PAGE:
Valonna swallowed hard, feeling shaky on her feet. You might have warned me that Pierdeth was here.
Many bronzes are here. I would not give him undue importance by mentioning him, and nor should you his rider. Shimpath gave her a little push. Be my Weyrwoman. Show no weakness.
Even with Shimpath’s prompting, and her iron support, Valonna found the prospect of having to speak to L’dro – and his new partner – horrifying. It made greeting H’pold almost seem pleasant by comparison. “Weyrleader,” she said, letting him kiss her hand.
“Weyrwoman Valonna,” he replied, looking up at her with those cool eyes even as he bent his head over her fingers. “I see you declined to take my advice on the choice of your escort.”
“H’ned was feeling unwell.”
“You look a trace pale yourself, if you don’t mind my saying so,” H’pold replied. “I do hope you’re feeling yourself. Today promises to be quite the ordeal. For all of us.”
The sidelong look H’pold shot in L’dro’s direction revealed an antipathy Valonna hadn’t expected. The thought that she might share an opinion with the slimy Peninsula Weyrleader was slightly startling.
Sh’zon, she noticed, had lingered rather longer over Rallai’s hand than most people would have considered seemly. Valonna gave him the tiniest of nudges, then exchanged greetings with Rallai. “You look well, Weyrwoman.”
“And you,” Rallai replied. As they embraced, Rallai murmured, “I’m sorry about L’dro. I know how uncomfortable this must be for you, but Sirtis wouldn’t be dissuaded.”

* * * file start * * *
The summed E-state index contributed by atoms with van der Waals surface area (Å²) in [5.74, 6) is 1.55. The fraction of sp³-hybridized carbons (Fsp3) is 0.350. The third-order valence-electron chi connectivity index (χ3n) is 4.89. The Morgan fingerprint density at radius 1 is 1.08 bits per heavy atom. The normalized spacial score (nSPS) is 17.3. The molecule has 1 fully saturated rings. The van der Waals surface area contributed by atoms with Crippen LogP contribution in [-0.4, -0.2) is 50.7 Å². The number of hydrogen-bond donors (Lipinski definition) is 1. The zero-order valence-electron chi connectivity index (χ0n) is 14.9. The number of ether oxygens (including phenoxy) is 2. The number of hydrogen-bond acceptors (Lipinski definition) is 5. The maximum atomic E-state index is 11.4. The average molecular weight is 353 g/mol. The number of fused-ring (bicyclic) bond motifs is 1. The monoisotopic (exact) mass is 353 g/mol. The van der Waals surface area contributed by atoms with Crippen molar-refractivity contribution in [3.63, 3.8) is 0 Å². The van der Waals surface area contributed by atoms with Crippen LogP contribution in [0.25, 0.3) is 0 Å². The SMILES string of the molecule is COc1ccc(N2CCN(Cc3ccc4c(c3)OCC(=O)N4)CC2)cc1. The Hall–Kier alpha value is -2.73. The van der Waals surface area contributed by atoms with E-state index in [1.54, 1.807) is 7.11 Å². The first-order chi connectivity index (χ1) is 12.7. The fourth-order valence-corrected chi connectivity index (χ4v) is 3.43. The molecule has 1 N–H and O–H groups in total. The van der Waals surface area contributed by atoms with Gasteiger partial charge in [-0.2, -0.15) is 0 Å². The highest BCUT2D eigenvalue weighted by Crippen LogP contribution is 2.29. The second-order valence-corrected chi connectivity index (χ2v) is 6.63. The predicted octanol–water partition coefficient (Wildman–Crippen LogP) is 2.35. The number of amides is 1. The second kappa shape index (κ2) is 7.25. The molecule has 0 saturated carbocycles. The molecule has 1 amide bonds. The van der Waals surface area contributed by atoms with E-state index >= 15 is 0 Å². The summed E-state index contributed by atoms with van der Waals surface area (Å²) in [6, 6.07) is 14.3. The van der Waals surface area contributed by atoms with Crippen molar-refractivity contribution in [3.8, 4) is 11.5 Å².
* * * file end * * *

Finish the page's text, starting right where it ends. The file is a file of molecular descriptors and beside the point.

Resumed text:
“It’s fine,” Valonna assured her.
It wasn’t, of course. She didn’t know quite where to look, or even how to begin a conversation with Sirtis. She was almost pitifully grateful when Sh’zon touched her elbow for attention before addressing the Peninsula queen rider. “Sirtis. It’s good to see you. Have you met Weyrwoman Valonna?”
“I haven’t had the pleasure, Sh’zon,” Sirtis replied.
Valonna was surprised by the high and girlish quality of her voice. Sirtis was certainly older than her, but she sounded almost childlike. She braced herself, and managed a smile. “Weyrwoman Sirtis. How lovely to finally meet you.”
Sirtis responded with a wide white smile that was as glossy as her hair. “Well, thank you Valonna; I’ve heard so much about you!”
Valonna couldn’t think of anything that the new weyrmate of her former Weyrleader might have said that would have been more unsettling, but there didn’t seem to be a trace of irony in Sirtis’ words. “I…I’m glad,” she said, thrown, and then, because there was no way of avoiding it any longer, she transferred her gaze to L’dro.
It was a mistake. She knew it the instant her eyes met his. The Turn she’d spent without him, in the full knowledge of how poorly he’d served Madellon, and the Turns before that, when his interest had waned and his respect for her with it, might as well never have happened. She was fourteen again, her father’s daughter again, and he was the handsome young bronze rider who had chosen her, of all her sisters, as a candidate for the golden egg on Madellon’s sands. She owed her dragon, her position, everything she was now, to this man. He was –
Stop it, Shimpath told her.
The rebuke actually made Valonna start. She dragged her eyes away from L’dro. “Weyr–” she began, and then corrected herself, “Wingleader.”